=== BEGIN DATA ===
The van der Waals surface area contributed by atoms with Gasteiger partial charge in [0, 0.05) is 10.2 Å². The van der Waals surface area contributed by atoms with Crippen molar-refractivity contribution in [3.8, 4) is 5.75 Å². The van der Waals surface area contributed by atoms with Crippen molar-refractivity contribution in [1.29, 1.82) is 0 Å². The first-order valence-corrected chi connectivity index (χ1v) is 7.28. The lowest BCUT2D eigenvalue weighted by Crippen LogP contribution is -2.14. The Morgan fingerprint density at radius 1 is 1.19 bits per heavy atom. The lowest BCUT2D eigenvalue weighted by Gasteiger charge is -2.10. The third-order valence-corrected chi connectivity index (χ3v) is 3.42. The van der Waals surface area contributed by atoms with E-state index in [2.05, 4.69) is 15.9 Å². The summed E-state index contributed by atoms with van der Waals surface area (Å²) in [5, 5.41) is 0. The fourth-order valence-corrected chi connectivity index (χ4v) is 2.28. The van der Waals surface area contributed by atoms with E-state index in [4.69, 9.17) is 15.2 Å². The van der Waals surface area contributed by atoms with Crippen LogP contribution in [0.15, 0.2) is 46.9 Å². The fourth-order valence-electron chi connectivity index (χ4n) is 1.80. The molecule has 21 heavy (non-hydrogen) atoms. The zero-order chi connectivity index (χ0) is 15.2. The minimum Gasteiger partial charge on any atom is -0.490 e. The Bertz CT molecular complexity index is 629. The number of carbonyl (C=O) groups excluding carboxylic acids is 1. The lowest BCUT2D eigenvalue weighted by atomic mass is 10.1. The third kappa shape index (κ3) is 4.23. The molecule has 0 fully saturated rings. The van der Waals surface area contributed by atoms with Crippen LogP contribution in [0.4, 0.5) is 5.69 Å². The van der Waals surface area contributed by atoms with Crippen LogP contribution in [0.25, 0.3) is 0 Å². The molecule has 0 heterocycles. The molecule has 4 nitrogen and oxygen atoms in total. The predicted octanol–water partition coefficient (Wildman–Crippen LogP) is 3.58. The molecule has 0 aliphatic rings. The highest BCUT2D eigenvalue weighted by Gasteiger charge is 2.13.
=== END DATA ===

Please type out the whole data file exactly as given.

The van der Waals surface area contributed by atoms with Gasteiger partial charge in [0, 0.05) is 10.2 Å². The van der Waals surface area contributed by atoms with Crippen molar-refractivity contribution in [3.8, 4) is 5.75 Å². The van der Waals surface area contributed by atoms with Crippen molar-refractivity contribution in [1.29, 1.82) is 0 Å². The first-order valence-corrected chi connectivity index (χ1v) is 7.28. The lowest BCUT2D eigenvalue weighted by Crippen LogP contribution is -2.14. The Morgan fingerprint density at radius 1 is 1.19 bits per heavy atom. The lowest BCUT2D eigenvalue weighted by Gasteiger charge is -2.10. The third-order valence-corrected chi connectivity index (χ3v) is 3.42. The van der Waals surface area contributed by atoms with E-state index in [2.05, 4.69) is 15.9 Å². The summed E-state index contributed by atoms with van der Waals surface area (Å²) in [5, 5.41) is 0. The fourth-order valence-corrected chi connectivity index (χ4v) is 2.28. The van der Waals surface area contributed by atoms with E-state index in [4.69, 9.17) is 15.2 Å². The van der Waals surface area contributed by atoms with Crippen LogP contribution in [0.15, 0.2) is 46.9 Å². The fourth-order valence-electron chi connectivity index (χ4n) is 1.80. The molecule has 21 heavy (non-hydrogen) atoms. The zero-order chi connectivity index (χ0) is 15.2. The minimum Gasteiger partial charge on any atom is -0.490 e. The Bertz CT molecular complexity index is 629. The number of carbonyl (C=O) groups excluding carboxylic acids is 1. The lowest BCUT2D eigenvalue weighted by atomic mass is 10.1. The third kappa shape index (κ3) is 4.23. The molecule has 0 fully saturated rings. The van der Waals surface area contributed by atoms with Crippen LogP contribution in [0.4, 0.5) is 5.69 Å². The van der Waals surface area contributed by atoms with Crippen LogP contribution in [0.25, 0.3) is 0 Å². The molecule has 0 heterocycles. The molecule has 4 nitrogen and oxygen atoms in total. The predicted octanol–water partition coefficient (Wildman–Crippen LogP) is 3.58. The molecule has 0 aliphatic rings. The highest BCUT2D eigenvalue weighted by Gasteiger charge is 2.13.